Terminus was also recognized as a leader in its category. Bryan Wade joined the company when his company, Sigstr, was acquired by Terminus, and now serves as Chief Product Officer. He shared, “ABM is all about sales and marketing meeting and agreeing that instead of just taking inbound leads who come to you and cold calling accounts who are in your territory, go after accounts that we think are our ideal customers, those who will be most successful with us, who will spend more with us once we enroll them as a customer, and will not try to to acquire customers who are not suitable for us. So in the beginning, the idea of ​​ABM was around aligning marketing and sales, the ideal customer profile, targeting those accounts, and then integrating those customers into your customer base. It evolved into so much more.

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Terminus has expanded its platform to meet growing expectations. In addition to acquiring Sigstr, it acquired Growfire, Xylo Tech, Ramble and BrightFunnel. Wade added, “Our vision is to build a B2B marketing cloud. And you can’t have a B2B marketing cloud without a journey builder. So we’re building a whole new interface that will help our customers orchestrate all the different channels into a single canvas. We are integrating CDP into our ABM platform. I think when you step back and think about where we’re going to be in three to five years, we’ll have a B2B CDP with an orchestration engine sitting on top of it.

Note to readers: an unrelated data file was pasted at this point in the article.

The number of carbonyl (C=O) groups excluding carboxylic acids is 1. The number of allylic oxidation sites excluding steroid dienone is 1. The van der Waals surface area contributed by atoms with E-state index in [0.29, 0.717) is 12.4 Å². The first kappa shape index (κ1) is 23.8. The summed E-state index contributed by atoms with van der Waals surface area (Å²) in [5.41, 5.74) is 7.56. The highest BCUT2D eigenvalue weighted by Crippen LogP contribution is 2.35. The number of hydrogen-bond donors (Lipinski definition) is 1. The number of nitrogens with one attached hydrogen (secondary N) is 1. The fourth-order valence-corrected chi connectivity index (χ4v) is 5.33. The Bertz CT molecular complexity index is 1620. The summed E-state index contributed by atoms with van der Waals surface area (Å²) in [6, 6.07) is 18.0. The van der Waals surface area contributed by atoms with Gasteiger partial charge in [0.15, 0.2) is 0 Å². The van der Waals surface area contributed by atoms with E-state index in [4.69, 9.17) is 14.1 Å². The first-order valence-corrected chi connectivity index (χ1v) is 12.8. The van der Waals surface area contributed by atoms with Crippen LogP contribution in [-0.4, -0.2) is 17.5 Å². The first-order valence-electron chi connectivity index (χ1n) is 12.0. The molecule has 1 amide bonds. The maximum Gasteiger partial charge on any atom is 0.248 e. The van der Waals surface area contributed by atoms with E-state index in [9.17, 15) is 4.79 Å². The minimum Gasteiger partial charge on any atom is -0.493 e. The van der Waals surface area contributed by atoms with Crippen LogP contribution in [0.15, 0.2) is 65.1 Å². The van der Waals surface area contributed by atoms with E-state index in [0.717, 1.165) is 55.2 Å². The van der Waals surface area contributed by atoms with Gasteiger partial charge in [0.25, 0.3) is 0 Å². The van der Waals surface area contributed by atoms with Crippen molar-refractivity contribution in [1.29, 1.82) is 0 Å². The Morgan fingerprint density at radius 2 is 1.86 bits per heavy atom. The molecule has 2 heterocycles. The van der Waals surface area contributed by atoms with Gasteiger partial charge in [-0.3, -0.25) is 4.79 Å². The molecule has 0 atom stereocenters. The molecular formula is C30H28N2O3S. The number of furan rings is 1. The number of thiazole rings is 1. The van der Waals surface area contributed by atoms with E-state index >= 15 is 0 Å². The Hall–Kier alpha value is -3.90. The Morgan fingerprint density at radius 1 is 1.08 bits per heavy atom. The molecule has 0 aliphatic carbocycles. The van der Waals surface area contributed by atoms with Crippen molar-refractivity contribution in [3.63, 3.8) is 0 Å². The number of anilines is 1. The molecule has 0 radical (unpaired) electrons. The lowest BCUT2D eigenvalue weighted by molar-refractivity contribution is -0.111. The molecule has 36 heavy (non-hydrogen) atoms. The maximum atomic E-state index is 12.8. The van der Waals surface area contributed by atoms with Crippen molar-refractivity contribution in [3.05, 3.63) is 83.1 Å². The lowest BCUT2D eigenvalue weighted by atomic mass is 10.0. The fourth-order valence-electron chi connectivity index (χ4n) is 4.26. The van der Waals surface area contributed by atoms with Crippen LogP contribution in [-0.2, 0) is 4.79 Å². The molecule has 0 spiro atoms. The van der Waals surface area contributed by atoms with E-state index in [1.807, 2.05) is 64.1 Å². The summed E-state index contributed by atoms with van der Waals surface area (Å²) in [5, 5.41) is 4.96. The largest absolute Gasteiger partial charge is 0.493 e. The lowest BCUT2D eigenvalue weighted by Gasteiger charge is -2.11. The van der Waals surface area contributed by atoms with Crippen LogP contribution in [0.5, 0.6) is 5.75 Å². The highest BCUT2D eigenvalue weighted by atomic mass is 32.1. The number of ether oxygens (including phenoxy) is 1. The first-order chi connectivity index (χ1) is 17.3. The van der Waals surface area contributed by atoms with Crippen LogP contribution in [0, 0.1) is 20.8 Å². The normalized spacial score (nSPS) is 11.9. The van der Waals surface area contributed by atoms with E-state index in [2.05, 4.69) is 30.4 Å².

The ABM platform domain includes additional players including MRP, Rollworks, Triblio, and Tech Target, among others. And there are players in adjacent categories, including SalesLoft, Outreach, and Zoominfo, not to mention marketing automation platforms like Marketo, Pardot, and Hubspot. So where is the category headed in the near future? Forrester’s Threadgill concluded, “I think there is still some time left for ABM platforms in terms of short-term strategies. With ZoomInfo going public and rewarded for it, and acquiring companies and rewarded for it, and then massive investments in many more ABM platforms, it will be interesting to see what they do with that capital. When you look at these valuations, does it still make sense that an Adobe or an Oracle would acquire them? I don’t know this answer.